Mere Motherhood Sample

As I end my homeschooling career so many things start to come into focus.  

Here is what I do know, what I am willing to share with you:

There are three things that cover a multitude of sins: reading, reading aloud, and written narration.

Reading is the most obvious. I hope you and your children are readers. I hope you read books, and listen to audiobooks, and recite poetry, and study history, and revel in novels. I hope you have a library card. I hope you read books for you and not just for your children. I hope you read the Bible. 

And if you are pregnant or nursing, I hope you won’t feel guilty when you can’t read. There are a few seasons in life when reading must quietly wait her turn. Don’t make her wait too long, though. I loved to read while nursing my babies, at least until they started batting at the book trying to get my full attention. Babies are better than books.

When life got so busy that I didn’t have time to read to myself anymore, I began reading aloud to my children. It has been the chief joy of my life, superseded only, perhaps, by the joy I felt when my son came home talking about reading The Princess and the Goblin to his little girls, and I got to pull Little House in the Big Woods off the shelf and say, “I think they are ready for this.” The Princess and the Goblin AND Little House in the Big Woods. Can there be a world with so much joy? 

Although Charlotte Mason was not a fan of children’s picture books, I am- proving I can think for myself sometimes. When Timothy was five, he started coming with me to library sales, and we amassed the best in children’s literature, most of which I learned about from Gladys Hunt’s Honey for a Child’s HeartIt was my field guide to books. 

I read these picture books we collected over and over again until I had memorized many of them. They became the voices in my head. The characters in these books became our friends. When the grandbabies were born and their parents starting trying to find those same books for their family libraries, I was gratified. 

Deep inside I believe that reading aloud covers a multitude of sins. It is a grace. When we cannot escape ourselves, we can escape to other worlds together.My husband has many regrets about the times he, tired from working long hours, was exacting on the children, but he doesn’t regret the hot summer nights sitting in the back yard reading Treasure Island aloud. 

I may be too serious and way too philosophical; I may have over-spiritualized and preached when I should have kept quiet, but I laughed my head off at the antics of a boy named Penrod. You could say Penrod saved me from me.    

When you spend years and years reading aloud, especially when your life is absent from other distractions, the places and the people in books become family friends. You talk about them like you know them.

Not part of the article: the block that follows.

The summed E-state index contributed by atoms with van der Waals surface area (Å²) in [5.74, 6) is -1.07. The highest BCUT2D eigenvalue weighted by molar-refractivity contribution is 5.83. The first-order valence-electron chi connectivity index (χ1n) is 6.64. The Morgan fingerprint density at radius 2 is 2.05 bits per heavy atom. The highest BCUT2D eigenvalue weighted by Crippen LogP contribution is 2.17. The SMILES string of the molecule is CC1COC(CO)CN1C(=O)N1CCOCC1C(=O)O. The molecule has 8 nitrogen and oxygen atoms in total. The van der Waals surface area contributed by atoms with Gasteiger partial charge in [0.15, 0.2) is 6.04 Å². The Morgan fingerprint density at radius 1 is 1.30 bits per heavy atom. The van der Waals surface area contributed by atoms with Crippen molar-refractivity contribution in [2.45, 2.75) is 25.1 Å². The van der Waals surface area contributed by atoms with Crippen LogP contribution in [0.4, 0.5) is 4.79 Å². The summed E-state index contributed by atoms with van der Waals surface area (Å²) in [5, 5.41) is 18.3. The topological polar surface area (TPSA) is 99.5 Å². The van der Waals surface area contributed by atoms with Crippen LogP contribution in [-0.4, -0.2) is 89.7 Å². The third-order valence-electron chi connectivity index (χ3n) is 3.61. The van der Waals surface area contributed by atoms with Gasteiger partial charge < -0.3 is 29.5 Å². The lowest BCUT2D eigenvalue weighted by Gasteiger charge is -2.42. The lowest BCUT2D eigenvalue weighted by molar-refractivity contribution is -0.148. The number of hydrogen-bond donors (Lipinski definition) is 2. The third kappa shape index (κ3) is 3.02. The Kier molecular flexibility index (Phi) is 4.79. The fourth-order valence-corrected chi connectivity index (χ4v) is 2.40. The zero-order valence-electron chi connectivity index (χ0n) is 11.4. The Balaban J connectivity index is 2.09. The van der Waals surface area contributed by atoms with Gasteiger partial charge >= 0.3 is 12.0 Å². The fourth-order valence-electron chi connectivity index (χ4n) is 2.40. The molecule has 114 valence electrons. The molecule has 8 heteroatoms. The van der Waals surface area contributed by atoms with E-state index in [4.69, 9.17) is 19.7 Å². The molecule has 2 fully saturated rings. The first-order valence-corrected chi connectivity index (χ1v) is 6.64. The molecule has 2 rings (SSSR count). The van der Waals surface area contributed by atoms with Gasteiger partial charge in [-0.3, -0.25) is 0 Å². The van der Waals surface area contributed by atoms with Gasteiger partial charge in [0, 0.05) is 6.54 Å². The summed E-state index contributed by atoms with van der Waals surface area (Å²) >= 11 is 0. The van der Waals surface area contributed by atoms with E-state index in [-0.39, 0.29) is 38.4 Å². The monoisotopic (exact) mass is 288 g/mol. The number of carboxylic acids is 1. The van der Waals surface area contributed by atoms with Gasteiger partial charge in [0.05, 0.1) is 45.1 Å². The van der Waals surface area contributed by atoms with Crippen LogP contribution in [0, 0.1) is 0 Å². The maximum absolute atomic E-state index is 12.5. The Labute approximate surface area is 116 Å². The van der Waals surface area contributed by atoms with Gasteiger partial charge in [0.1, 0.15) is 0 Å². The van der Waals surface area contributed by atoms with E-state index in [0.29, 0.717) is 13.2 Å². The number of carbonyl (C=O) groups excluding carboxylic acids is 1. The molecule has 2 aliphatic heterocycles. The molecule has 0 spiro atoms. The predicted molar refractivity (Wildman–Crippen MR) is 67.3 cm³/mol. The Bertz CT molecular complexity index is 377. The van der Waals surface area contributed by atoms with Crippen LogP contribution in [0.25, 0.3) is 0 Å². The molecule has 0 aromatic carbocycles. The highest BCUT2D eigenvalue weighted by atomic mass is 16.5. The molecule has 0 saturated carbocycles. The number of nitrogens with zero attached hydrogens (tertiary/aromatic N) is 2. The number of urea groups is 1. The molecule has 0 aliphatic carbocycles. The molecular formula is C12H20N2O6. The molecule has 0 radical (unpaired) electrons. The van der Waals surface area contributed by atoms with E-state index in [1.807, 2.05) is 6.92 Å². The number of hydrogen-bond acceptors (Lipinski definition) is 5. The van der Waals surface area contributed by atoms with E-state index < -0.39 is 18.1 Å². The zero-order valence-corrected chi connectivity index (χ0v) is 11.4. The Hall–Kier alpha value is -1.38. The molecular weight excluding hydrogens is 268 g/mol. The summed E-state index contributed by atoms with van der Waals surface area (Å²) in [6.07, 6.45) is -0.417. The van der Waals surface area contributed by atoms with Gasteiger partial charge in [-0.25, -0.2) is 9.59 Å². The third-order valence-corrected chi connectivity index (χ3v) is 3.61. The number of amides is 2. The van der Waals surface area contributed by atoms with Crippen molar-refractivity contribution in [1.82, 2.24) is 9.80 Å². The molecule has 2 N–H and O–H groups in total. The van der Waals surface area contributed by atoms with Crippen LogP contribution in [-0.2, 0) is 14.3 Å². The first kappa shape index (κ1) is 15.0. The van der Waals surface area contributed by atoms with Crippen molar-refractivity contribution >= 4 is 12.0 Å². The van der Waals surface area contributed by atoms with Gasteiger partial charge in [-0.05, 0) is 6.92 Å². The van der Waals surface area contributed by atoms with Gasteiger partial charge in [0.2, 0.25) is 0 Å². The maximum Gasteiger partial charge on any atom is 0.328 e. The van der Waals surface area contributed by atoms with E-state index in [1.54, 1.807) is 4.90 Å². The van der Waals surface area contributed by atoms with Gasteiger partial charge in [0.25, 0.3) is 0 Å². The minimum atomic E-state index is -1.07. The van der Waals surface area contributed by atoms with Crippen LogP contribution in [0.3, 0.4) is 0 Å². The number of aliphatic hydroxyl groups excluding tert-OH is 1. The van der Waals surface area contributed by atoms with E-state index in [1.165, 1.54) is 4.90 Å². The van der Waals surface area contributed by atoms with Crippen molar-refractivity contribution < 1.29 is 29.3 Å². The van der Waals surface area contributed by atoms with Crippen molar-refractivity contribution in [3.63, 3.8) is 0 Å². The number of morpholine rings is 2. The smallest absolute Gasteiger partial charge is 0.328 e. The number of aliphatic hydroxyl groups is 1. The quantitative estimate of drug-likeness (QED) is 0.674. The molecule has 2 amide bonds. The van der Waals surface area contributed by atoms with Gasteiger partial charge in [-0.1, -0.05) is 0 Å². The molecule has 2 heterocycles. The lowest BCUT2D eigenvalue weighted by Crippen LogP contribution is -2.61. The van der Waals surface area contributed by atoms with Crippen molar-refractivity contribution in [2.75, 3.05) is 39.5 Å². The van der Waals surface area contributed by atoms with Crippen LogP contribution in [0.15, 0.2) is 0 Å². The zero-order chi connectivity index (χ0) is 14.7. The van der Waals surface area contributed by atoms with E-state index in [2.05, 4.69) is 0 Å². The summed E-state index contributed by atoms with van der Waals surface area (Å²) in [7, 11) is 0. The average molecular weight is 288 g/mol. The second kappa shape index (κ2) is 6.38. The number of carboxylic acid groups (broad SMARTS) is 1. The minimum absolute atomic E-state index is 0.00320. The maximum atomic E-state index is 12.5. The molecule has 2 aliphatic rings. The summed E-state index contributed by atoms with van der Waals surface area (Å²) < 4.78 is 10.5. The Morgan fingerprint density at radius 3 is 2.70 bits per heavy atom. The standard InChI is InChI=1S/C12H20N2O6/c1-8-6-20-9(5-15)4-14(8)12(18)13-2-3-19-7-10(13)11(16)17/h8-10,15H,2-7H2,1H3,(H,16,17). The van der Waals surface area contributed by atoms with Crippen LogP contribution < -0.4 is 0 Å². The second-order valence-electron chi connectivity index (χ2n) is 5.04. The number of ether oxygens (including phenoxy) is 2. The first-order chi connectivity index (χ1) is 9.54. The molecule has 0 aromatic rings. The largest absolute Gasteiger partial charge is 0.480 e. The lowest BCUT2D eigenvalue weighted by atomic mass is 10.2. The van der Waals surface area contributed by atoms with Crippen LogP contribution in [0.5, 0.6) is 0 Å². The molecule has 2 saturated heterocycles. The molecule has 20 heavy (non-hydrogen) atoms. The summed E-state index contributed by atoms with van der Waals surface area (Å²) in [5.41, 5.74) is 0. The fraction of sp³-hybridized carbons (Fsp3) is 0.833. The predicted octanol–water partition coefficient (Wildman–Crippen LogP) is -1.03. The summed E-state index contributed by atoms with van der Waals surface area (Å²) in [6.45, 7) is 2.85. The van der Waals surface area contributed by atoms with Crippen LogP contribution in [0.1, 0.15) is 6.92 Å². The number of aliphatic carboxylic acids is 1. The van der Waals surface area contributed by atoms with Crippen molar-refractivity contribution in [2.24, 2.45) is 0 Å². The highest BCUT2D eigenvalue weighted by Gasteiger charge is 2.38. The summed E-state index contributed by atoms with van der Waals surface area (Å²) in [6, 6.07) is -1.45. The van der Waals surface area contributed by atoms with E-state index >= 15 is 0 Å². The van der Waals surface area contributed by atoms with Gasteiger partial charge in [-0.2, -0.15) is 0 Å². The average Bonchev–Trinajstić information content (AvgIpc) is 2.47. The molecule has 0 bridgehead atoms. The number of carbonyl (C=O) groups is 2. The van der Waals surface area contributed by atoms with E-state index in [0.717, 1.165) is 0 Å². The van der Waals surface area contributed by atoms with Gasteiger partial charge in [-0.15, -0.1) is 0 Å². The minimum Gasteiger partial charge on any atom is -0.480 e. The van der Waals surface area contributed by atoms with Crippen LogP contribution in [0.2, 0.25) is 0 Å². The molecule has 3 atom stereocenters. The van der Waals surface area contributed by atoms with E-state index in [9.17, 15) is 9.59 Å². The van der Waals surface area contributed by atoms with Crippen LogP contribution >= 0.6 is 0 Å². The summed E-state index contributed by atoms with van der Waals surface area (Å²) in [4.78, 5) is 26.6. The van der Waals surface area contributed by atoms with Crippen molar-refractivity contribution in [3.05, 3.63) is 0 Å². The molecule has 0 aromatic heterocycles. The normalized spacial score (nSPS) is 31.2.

But characters often seem like our friends, don’t they? 

Christopher was a funny little fellow who loved to read. He was always asking questions like, “Were you alive in Jesus’s time?” Our life was so literary in those days, and Christopher had been in Morning Time since he was a week old, so I guess his imagination had not worked out who was who for most events. To make matters worse, I was always saying we lived in a house where George Washington could have visited. 

One day, Chris asked me if George Washington was still alive. In disbelief, I answered, “No, Christopher, he died a long time ago.”  

He looked at me so sincerely and said, “All my friends are dead.”

I read to the children, yes, but I also read for my own education and enjoyment.

About fifteen or twenty years ago I read the books of Helene Hanff. 84, Charing Cross Road details her correspondence with British Bookseller, Frank Doel, who worked for Marks & Co. Doel helped Helene buy and read great British literature. After twenty years of letters, she longed to meet him in person and to see the bookshop.

While reading Hanff’s books I closely identified with her story of a woman pursuing self-education, and I dreamed that, like her, I would one day have a literary vacation in England.

For long years, I carried a deep yearning in my heart to see the places I had read about.

On Easter Sunday, 2016, I boarded a flight to London.

One of the women I was traveling with said, “You seem to know so much about the places we are visiting.”

I answered, “I have been studying for this my whole life.”

As I walked along the road surrounding Lake Coniston and sailed on Lake Windermere, I wasn’t looking out across the lake at the Swallows and Amazonchildren sailing, I was looking back across the years to some other children who were sitting on the couch listening to stories.

They had been here already and so had I.